Modified Hydrotalcites as Smart Additives for Improved Corrosion Protection of Reinforced Concrete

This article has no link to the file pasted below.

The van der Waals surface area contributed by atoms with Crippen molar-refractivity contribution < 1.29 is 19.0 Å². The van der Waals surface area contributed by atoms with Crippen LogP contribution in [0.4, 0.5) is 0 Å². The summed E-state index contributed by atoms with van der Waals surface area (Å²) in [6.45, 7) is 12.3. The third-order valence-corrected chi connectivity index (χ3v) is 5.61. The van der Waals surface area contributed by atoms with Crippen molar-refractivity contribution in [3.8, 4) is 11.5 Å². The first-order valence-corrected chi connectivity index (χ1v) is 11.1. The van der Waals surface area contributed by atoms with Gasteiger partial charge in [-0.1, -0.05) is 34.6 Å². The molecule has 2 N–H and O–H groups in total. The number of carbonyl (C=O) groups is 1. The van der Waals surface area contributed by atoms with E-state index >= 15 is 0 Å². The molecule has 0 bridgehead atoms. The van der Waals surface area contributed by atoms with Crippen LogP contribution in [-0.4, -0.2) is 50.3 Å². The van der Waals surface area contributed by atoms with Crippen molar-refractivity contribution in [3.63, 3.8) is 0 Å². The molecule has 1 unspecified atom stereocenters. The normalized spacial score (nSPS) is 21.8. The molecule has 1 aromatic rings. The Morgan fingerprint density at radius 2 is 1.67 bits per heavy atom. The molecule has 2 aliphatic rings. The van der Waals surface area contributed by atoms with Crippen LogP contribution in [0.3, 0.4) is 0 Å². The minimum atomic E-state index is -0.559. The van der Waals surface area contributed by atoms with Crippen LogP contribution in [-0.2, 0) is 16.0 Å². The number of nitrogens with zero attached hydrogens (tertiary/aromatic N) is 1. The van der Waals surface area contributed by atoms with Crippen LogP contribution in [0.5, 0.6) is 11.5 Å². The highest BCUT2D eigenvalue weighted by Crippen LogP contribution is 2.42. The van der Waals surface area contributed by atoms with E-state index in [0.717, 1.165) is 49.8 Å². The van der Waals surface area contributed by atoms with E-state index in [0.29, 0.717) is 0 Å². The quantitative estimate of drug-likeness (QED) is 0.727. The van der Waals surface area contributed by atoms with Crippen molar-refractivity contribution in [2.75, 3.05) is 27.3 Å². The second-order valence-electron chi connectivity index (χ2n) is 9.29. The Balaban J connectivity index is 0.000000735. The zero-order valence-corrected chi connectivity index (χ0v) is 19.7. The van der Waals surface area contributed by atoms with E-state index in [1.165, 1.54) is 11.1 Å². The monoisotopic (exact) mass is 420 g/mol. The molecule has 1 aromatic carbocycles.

Corrosion of reinforcing steel is a major culprit to durability and serviceability of concrete structures. This problem is highly relevant for civil engineering structures in the transport sector, such as bridges, tunnels, harbour quays and parking structures. The dominant aggressive external influence is the chloride load from de-icing salts or sea water, penetrating the concrete and destroying the natural (high pH) passivation of the steel. The direct and indirect costs of reinforcement corrosion are substantial, as it entails additional repair, rehabilitation, and monitoring activities to ensure the safety, functionality and aesthetics of concrete structures and components. In addition, many repairs have a short working life, necessitating repeated repairs within the use life. Consequently, the construction industry is in need of improving the corrosion protection of reinforcing steel, preferably by low-cost measures. Presently available corrosion preventive measures are either too costly or technically too complicated to be applied on a wide scale. Stainless steel reinforcement is 5 or 10 times more expensive than reinforcing (carbon) steel. Cathodic prevention and protection may be effective but both are a special niche expertise and are thus not applied on a wide scale. Coatings on the concrete surface normally do not last long enough (10-20 years), which causes a maintenance cycle of its own. Corrosion inhibitors seem to be attractive owing to their low cost and the ease and flexibility of application. However, there are conflicting opinions about the reliability of the inhibitors for corrosion protection in concrete in terms of long-term efficiency; some are toxic, such as nitrites. A possible promising solution to overcome this problem is the encapsulation/immobilization of desired inhibitors within the molecular structure of a host compound. The immobilized inhibitor then can be slowly released in a controllable way by an external stimulus (e.g. chloride ions) and therefore provide a relatively long-term corrosion protection. Owing to the unique fine tunable molecular structure and high anionic exchange capacity, modified hydrotalcites (MHTs) have the potential to be used for the immobilization of a desired inhibitor. Hydrotalcite is one representative of large mineral group of Layered Double Hydroxides (LDHs), in general formula [MII1-x MIIIx (OH)2]x+ [(An-x/n)]x-·mH2O, where MII and MIII are di- and trivalent metals respectively, and An- is an interlayer charge-balancing anion with valence n. The x value is in the range 0.20-0.33. Although the most common anion found in naturally occurring hydrotalcites is carbonate, in practice however, there is no significant restriction to the nature of the interlayer charge-balancing anions. The MHT structure can accommodate various cations in the hydroxide layers with varying MII/MIII ratios as well as a wide range of anionic species in the interlayer regions. Within the MHT family, a class of materials with emerging importance is that constituted by MHTs intercalated with organic species. In addition, increasing awareness of the health and ecological risks has drawn much attention to amino acid-based inhibitors because they are nontoxic, environmentally friendly, relatively cheap and easy to produce with higher purity. Therefore, the marriage of the two kinds of materials is expected to not only offer an improved inhibiting effect than using the inhibitor alone but also to impose less impact on environment. Recently a study on the application of amino acid modified hydrotalcites in cementitious materials has formed the basis of a patent (WIPO Patent, WO 2011/065825 A1). However, its scale was relatively small and further work was considered necessary by the applicants and their organisations. In this research, four different types of sodium salts of amino acids (i.e., Glycine, 6-aminocaproic acid, 11-aminoundecanoic acid, and p-aminobenzoic acid) were proposed as potential candidates for the modification of hydrotalcite. Sodium nitrite was also chosen as a modification candidate for comparison purposes due to its well-recognized inhibition performance in concrete. Based on the anti-corrosion performance evaluation in chloride contaminated simulated concrete pore solution (Chapter 3), sodium nitrite, sodium salt of p-aminobenzoic acid (pAB) and sodium salt of 11-aminoundecanoic acid (11AUA) were selected as the most promising candidate modifiers for synthesis of MHT. Subsequently, six MHTs (two Mg/Al atomic ratios of 2.2 and 2.7, which were denoted as 2 and 3 respectively) were synthesized through the modification of two commercially available carbonate Mg-Al hydrotalcites PURAL® MG 63 HT (Mg/Al atomic ratio 2.2) and PURAL® MG 70 HT (Mg/Al atomic ratio is 2.7) by NaNO2, pAB and 11AUA (Chapter 4). They were characterized by means of X-ray powder diffraction (XRD), Fourier transform infrared spectroscopy (FTIR), Thermogravimetry (TG), Differential scanning calorimetry (DSC) and relevant elemental analysis. The ion exchange characteristics of the six synthesized MHTs and their anti-corrosion performance were investigated in chloride-rich simulated concrete pore solution (Chapter 5). The results showed that ion exchange occurred between free chloride ions in the simulated concrete pore solution and the inhibitive anions intercalated in MHT, thereby reducing the free chloride concentration which is equivalent to increased binding of chloride in mortar/concrete. Moreover, the simultaneously released anions, in particular -pAB, were found to exhibit a notable inhibiting effect and caused shifting of the corrosion initiation of steel to a higher chloride concentration level. This evidence manifested the dual role protecting function that MHT (in particular, Mg(2)Al-pAB) offers to the steel: capturing chlorides as a chloride scavenger and providing of a beneficial release of corrosion inhibitors in parallel as an inhibitor reservoir further protecting reinforcing steel from corrosion. The effects of two MHTs, i.e., Mg(2)Al-NO2 and Mg(2)Al-pAB, were investigated in both plain and reinforced mortar specimens with a focus on their interaction with chloride ions in plain mortar (Chapter 6) and in reinforced mortar, mainly focusing on their inhibition influence on corrosion of the reinforcing steel (Chapter 7). In plain mortar, the two MHTs were incorporated at two dosage levels replacing 5% and 10% mass of cement. A testing programme including workability test, strength test, porosity test, and rapid chloride migration and diffusion test was employed to investigate the effect of the two MHTs on chloride penetration in mortar. The results indicated that the incorporation of Mg(2)Al-pAB at 5% dosage in mortar produced a notably improved chloride diffusion resistance with no remarkably negative influence on the development of mechanical strength and workability of fresh mortar, which therefore validated that the Mg(2)Al-pAB could be a promising alternative in hindering the chloride transport in mortar when an appropriate mixing dosage is adopted. In reinforced mortar, the two MHTs were applied in two different ways: (1) as one of the mixing components in bulk mortar at two dosage levels replacing 5% and 10% mass of cement; (2) as a surface coating on the reinforcing steel in a cement paste replacing 20% of the cement mass. Three test methods including electrically accelerated chloride migration, cyclic wetting-drying and natural chloride diffusion test based on chloride exposure were adopted to custom designed reinforced mortar specimen. Although no corrosion was detected after 30 weeks natural diffusion testing, the results obtained from accelerated chloride migration and cyclic wetting-drying test revealed that when an appropriate mixing dosage is adopted and applied in a proper way, the application of MHT either incorporation of a small amount (in particular, Mg(2)Al-pAB to replace 5% weight of cement) in mortar or as a surface coating of the reinforcing steel (Mg(2)Al-pAB or Mg(2)Al-NO2 to replace 20% weight of cement in paste) resulted in delayed corrosion initiation and increased chloride threshold responsible for initiating corrosion. The effects on service life of structures in chloride contaminated environment is estimated, which shows a significant improvement. In general, the research work presented in this thesis met the expectations and goals formulated at the start of the project. As the first exploration on a wider scale into the application of MHT in cementitious materials for corrosion protection purposes, a new type of smart concrete additive based on amino acid modified hydrotalcites (in particular Mg(2)Al-pAB) aiming to combat chloride-induced corrosion has been developed and documented. The results demonstrated that by using such a material, a longer service life of reinforced mortar/concrete structures can be expected. While realizing that more research is still needed for maximizing the beneficial effect of MHT as a functional additive of cementitious materials, some recommendations for further research are given in the last chapter of this thesis (Chapter 8). MHT has a very rich interlayer chemistry and can participate in anion exchange reactions with great facility. Therefore, the scope of application for MHT with combination of different kinds of host metal hydroxides and various interlayer anions with desired specific function in cement-based materials could be significantly expanded. For example, a controlled release formulation based on MHT can be made by encapsulation/immobilization of a desired functional compound within the layered molecular structure of hydrotalcites. This functional compound could be a superplasticizer, a shrinkage reducer, an ASR inhibiting compound, an air-entraining agent, a pore solution viscosity adjuster, a setting accelerator/retarder and probably other any concrete property adjusters. In this respect, we are confident that future work on applications of new types of smart functional concrete additives based on MHTs will expand rapidly and contribute greatly to the effort of searching for effective measures to improve the durability or other properties of reinforced concrete.Structural EngineeringCivil Engineering and Geoscience